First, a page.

Modelling employee turnover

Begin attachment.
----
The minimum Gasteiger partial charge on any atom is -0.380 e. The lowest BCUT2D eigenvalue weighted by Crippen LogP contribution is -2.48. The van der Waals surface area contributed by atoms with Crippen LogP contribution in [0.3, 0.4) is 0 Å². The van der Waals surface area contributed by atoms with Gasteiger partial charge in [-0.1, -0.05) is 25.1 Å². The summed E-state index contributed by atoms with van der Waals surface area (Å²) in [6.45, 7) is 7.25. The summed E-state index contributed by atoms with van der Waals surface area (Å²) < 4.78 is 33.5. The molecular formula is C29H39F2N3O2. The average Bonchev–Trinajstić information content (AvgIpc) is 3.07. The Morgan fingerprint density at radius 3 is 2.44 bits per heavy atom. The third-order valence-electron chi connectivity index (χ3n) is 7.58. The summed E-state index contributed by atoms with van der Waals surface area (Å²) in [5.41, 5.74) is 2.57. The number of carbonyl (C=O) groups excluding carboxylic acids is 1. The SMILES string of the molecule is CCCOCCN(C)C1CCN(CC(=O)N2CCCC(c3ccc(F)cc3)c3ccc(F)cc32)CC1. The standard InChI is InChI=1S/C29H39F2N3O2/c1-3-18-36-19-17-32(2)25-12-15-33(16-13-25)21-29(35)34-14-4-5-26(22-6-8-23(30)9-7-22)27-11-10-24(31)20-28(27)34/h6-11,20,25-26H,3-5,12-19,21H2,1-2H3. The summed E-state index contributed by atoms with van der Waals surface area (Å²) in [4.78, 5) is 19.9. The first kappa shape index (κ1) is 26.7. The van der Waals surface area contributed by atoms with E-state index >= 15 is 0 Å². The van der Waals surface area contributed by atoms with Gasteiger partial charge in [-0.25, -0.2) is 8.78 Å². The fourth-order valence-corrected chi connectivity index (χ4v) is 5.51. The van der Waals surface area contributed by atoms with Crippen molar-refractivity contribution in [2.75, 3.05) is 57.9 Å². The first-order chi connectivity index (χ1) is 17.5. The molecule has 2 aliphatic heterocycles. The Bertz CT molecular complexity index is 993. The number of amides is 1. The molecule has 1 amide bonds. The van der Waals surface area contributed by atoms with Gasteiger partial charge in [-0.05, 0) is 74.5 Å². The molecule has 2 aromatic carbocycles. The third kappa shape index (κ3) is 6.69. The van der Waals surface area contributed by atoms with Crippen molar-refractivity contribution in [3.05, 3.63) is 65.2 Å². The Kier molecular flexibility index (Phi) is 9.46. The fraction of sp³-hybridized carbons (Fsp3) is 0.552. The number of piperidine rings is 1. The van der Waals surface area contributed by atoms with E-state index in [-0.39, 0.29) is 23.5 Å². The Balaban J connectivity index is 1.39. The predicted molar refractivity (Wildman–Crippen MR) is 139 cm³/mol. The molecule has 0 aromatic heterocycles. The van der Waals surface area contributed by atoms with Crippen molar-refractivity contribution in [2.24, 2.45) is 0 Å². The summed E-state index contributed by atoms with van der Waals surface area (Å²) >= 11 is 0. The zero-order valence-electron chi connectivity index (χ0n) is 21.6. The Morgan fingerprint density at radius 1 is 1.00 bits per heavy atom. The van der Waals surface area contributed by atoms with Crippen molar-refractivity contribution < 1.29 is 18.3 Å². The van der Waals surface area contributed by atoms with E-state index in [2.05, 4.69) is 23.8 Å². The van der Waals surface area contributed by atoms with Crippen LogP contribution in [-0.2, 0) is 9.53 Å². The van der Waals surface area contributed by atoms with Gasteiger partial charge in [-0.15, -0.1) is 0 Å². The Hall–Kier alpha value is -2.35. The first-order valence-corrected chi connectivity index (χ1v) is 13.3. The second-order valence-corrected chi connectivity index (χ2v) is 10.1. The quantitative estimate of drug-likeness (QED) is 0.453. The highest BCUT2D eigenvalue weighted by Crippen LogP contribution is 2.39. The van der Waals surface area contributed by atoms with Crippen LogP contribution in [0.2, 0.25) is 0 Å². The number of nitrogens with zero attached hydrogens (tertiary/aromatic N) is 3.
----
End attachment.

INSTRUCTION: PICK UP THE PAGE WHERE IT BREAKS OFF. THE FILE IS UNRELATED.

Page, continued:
This thesis reports the first independent test of an influential model of employee turnover (Lee, Mitchell, Holtom, McDaniel and Hill 1999). The context for this test is the case of nurse turnover in the National Health Service (NHS). There have been many hundreds of turnover studies in the last fifty years, and many ways of understanding the turnover phenomenon. The thesis organises this literature, by selectively analysing and discussing the more influential of these studies. This selective, critical review allows for the model tested here to be placed in a theoretical and historical context. A critique of the model signalled the need for theoretical development prior to operationalisation. However, the relative paucity of empirical evidence in support of the model suggested that replicating the basic findings of the authors would also be desirable. Accordingly, the case for a critical test was clear, and an outline of the role of this type of replication facilitated this. The research involved eight NHS trusts, in three regions. In total, 352 full-time nurse leavers participated. Data relating to their decision to leave was collected via an eight page survey, which comprised both closed and open items. Analysis and interpretation of these data challenge the current formulation of the model tested, as well as contributing to the understanding of employee turnover and nursing turnover. Note: The term model is defined here as 'conceptual framework'.